The lights are on
Before I begin with the review, I haven't watched "South Park" in years. Heading into this game I had no expectations and from what I saw, they have restored a fan. Stick of Truth is a fun little RPG adventure with a solid concept, awesome combat system and great characters, but from all these praises I do feel there are a number of issues to address. But don't let these issues cut your plans on playing the game, it's a hell of a game.
The story feels nicely condensed and never dull. One of my biggest gripes about games based on other media is their attempt to build on the universe by adding convoluted details which neither help the story, fan service or effect nothing in the long run. Nothing in the Stick of Truth feels added just because. Everything scopes out to a bigger picture as silly as it is. Each side mission helps reenforce your drive to completing the story, and one side mission is never the same, one minute you are fighting Al Gore and the next you are hunting giant mutant bacteria. This makes each mission refreshing compared to the "Go to point X to Y" of most open world games.
Everyone has been cast properly and the dynamics between characters and your silent avatar work unbelievably well. I normally gripe about silent heroes, but this time around it just works to the point where I wouldn't have it any other way. Add this to the charmingly trashy (yet very well polished) appearance of the game and everything is right in the world.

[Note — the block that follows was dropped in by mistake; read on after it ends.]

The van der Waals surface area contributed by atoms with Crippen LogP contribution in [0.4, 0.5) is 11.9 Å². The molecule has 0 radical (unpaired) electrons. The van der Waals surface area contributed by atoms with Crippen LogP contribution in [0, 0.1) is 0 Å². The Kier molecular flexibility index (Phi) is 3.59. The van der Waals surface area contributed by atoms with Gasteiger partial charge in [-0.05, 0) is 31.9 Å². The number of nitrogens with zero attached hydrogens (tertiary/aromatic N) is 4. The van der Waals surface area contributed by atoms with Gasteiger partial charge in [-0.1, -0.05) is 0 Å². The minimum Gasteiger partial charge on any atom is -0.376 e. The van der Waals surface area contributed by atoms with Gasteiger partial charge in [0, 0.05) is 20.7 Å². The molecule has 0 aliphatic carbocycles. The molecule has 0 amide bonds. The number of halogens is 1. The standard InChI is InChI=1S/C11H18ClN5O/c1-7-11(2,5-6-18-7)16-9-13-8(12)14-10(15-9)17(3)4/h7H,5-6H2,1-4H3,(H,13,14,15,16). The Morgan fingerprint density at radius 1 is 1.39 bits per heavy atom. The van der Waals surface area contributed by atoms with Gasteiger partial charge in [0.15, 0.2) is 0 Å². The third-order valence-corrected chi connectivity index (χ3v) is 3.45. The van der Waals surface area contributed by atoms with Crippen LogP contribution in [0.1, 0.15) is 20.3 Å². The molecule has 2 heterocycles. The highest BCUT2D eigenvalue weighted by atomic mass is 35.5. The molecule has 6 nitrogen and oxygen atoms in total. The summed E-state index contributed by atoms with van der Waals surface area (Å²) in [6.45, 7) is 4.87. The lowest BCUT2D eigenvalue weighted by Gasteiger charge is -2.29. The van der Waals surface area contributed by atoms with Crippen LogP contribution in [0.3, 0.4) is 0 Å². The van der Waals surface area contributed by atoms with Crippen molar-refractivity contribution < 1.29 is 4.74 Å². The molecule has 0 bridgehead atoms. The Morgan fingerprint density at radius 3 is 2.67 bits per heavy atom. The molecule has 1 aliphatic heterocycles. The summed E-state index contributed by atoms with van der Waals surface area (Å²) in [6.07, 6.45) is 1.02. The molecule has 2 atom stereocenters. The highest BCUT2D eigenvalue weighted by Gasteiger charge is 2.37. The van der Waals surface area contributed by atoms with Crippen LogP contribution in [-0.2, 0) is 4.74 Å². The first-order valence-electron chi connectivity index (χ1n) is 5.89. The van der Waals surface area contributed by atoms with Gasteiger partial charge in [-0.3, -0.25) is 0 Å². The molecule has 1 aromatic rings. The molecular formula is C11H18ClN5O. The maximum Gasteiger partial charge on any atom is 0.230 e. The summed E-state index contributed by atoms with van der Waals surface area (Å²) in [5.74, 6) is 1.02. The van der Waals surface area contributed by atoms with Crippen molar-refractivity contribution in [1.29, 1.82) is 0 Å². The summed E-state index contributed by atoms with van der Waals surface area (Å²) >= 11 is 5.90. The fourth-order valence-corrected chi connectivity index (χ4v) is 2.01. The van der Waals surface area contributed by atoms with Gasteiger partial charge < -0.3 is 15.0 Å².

The satire is incredibly sharp, tasteless and brutal in many cases, I was quite shocked numerous times how far the game went and I can clearly see Parker and Stone had full hands in the project without watering it down for marketability. People who are quick to be offended need not look here, you will be very upset by the end of the game. I loved the balls out approach to the game, not many games aim this high and work at the same time.
With all these positives I do have a few gripes. The quick and fluid story is a great thing, but the problem is it lacks true replay value. The RPG classes introduced never truly feel "different". Picking the wizard class might be cool, but you are more than welcome to pick up a sword and go full on warrior. The lack of restriction on weapons and armor feels a bit too open and overall lack of specialization or unique play style, this might be a complaint from someone who plays too many TTRPGS, but I feel like giving much more concrete classes would've been helpful when it came to replaying the game.
Another issue is the inability to pass the Level 15 cap. Possibly adding a higher level cap would've been awesome, but I doubt you could pass level 20 with the limited side-missions and overall quest. The limited quest might sound unreasonable, but I felt it was a very comfortable length for what the game is worth, but it lacks "epicness" of other RPGs. Again, this might be a personal gripe, but I do feel there was an overall lack of grandeur.
Overall this is a great little game and I hope they make a successor. There are many little homages to both the show and standard RPGs. The duo truly know how to push the envelope and I didn't find my self at any moment not smiling playing the game. But is the sixty dollar tag worth it? Probably not, if your a huge fan you might like replaying the game over and over, but I feel like it was a solid quest run, but only a one time thing.
You should have watched the series before you played the game. It really puts a smile on your face and changes the overall experience.